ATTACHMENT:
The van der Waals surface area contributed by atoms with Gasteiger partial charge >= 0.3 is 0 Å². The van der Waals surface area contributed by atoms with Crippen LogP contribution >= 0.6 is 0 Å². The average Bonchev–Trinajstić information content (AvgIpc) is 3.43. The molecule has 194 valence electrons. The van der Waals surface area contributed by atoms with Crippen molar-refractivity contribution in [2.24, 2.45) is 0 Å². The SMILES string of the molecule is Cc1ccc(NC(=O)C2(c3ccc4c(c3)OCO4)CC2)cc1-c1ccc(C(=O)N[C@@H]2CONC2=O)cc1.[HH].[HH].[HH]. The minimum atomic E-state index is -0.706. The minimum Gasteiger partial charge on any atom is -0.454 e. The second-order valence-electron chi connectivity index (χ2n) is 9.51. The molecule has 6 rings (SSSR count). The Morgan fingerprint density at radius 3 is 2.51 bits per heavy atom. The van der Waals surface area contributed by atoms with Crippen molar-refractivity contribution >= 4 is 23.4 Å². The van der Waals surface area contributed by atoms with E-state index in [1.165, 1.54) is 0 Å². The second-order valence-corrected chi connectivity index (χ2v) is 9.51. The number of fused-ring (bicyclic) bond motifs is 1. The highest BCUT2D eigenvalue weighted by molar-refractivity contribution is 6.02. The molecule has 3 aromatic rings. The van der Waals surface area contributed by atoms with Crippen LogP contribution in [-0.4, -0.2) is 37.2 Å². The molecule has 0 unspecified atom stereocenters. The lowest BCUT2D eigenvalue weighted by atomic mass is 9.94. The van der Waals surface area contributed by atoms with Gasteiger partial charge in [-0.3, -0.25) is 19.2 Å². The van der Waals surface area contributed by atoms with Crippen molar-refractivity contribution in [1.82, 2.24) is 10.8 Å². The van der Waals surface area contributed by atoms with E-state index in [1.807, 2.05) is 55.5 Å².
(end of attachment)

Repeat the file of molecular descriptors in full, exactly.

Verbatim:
The van der Waals surface area contributed by atoms with Gasteiger partial charge >= 0.3 is 0 Å². The van der Waals surface area contributed by atoms with Crippen LogP contribution >= 0.6 is 0 Å². The average Bonchev–Trinajstić information content (AvgIpc) is 3.43. The molecule has 194 valence electrons. The van der Waals surface area contributed by atoms with Crippen molar-refractivity contribution in [2.24, 2.45) is 0 Å². The SMILES string of the molecule is Cc1ccc(NC(=O)C2(c3ccc4c(c3)OCO4)CC2)cc1-c1ccc(C(=O)N[C@@H]2CONC2=O)cc1.[HH].[HH].[HH]. The minimum atomic E-state index is -0.706. The minimum Gasteiger partial charge on any atom is -0.454 e. The second-order valence-electron chi connectivity index (χ2n) is 9.51. The molecule has 6 rings (SSSR count). The Morgan fingerprint density at radius 3 is 2.51 bits per heavy atom. The van der Waals surface area contributed by atoms with Crippen molar-refractivity contribution >= 4 is 23.4 Å². The van der Waals surface area contributed by atoms with E-state index in [1.165, 1.54) is 0 Å². The second-order valence-corrected chi connectivity index (χ2v) is 9.51. The number of fused-ring (bicyclic) bond motifs is 1. The highest BCUT2D eigenvalue weighted by molar-refractivity contribution is 6.02. The molecule has 3 aromatic rings. The van der Waals surface area contributed by atoms with Crippen LogP contribution in [-0.4, -0.2) is 37.2 Å². The molecule has 0 unspecified atom stereocenters. The lowest BCUT2D eigenvalue weighted by atomic mass is 9.94. The van der Waals surface area contributed by atoms with Gasteiger partial charge in [-0.3, -0.25) is 19.2 Å². The van der Waals surface area contributed by atoms with Crippen molar-refractivity contribution in [1.82, 2.24) is 10.8 Å². The van der Waals surface area contributed by atoms with E-state index in [1.807, 2.05) is 55.5 Å².